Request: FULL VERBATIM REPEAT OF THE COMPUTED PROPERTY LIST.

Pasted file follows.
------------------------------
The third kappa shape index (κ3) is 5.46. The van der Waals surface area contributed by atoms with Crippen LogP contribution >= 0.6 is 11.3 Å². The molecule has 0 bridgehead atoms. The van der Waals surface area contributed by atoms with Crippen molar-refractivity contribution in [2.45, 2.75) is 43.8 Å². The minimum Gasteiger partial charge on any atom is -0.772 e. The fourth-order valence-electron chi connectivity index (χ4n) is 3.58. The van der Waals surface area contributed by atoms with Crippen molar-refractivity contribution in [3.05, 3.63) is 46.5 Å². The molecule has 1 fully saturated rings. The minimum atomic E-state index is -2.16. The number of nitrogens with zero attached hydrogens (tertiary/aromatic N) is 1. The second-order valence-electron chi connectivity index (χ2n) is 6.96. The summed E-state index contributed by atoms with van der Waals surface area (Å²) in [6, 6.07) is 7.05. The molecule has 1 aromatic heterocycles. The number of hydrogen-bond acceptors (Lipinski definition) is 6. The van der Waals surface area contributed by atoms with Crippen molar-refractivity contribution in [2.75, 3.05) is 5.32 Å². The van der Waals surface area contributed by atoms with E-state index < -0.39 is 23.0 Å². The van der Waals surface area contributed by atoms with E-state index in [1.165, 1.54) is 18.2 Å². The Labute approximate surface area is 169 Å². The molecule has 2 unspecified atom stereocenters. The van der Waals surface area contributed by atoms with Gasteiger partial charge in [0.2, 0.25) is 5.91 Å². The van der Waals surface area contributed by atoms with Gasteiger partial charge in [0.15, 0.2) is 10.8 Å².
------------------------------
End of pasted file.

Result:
The third kappa shape index (κ3) is 5.46. The van der Waals surface area contributed by atoms with Crippen LogP contribution >= 0.6 is 11.3 Å². The molecule has 0 bridgehead atoms. The van der Waals surface area contributed by atoms with Crippen molar-refractivity contribution in [2.45, 2.75) is 43.8 Å². The minimum Gasteiger partial charge on any atom is -0.772 e. The fourth-order valence-electron chi connectivity index (χ4n) is 3.58. The van der Waals surface area contributed by atoms with Crippen molar-refractivity contribution in [3.05, 3.63) is 46.5 Å². The molecule has 1 fully saturated rings. The minimum atomic E-state index is -2.16. The number of nitrogens with zero attached hydrogens (tertiary/aromatic N) is 1. The second-order valence-electron chi connectivity index (χ2n) is 6.96. The summed E-state index contributed by atoms with van der Waals surface area (Å²) in [6, 6.07) is 7.05. The molecule has 1 aromatic heterocycles. The number of hydrogen-bond acceptors (Lipinski definition) is 6. The van der Waals surface area contributed by atoms with Crippen molar-refractivity contribution in [2.75, 3.05) is 5.32 Å². The van der Waals surface area contributed by atoms with E-state index < -0.39 is 23.0 Å². The van der Waals surface area contributed by atoms with E-state index in [1.165, 1.54) is 18.2 Å². The Labute approximate surface area is 169 Å². The molecule has 2 unspecified atom stereocenters. The van der Waals surface area contributed by atoms with Gasteiger partial charge in [0.2, 0.25) is 5.91 Å². The van der Waals surface area contributed by atoms with Gasteiger partial charge in [0.15, 0.2) is 10.8 Å².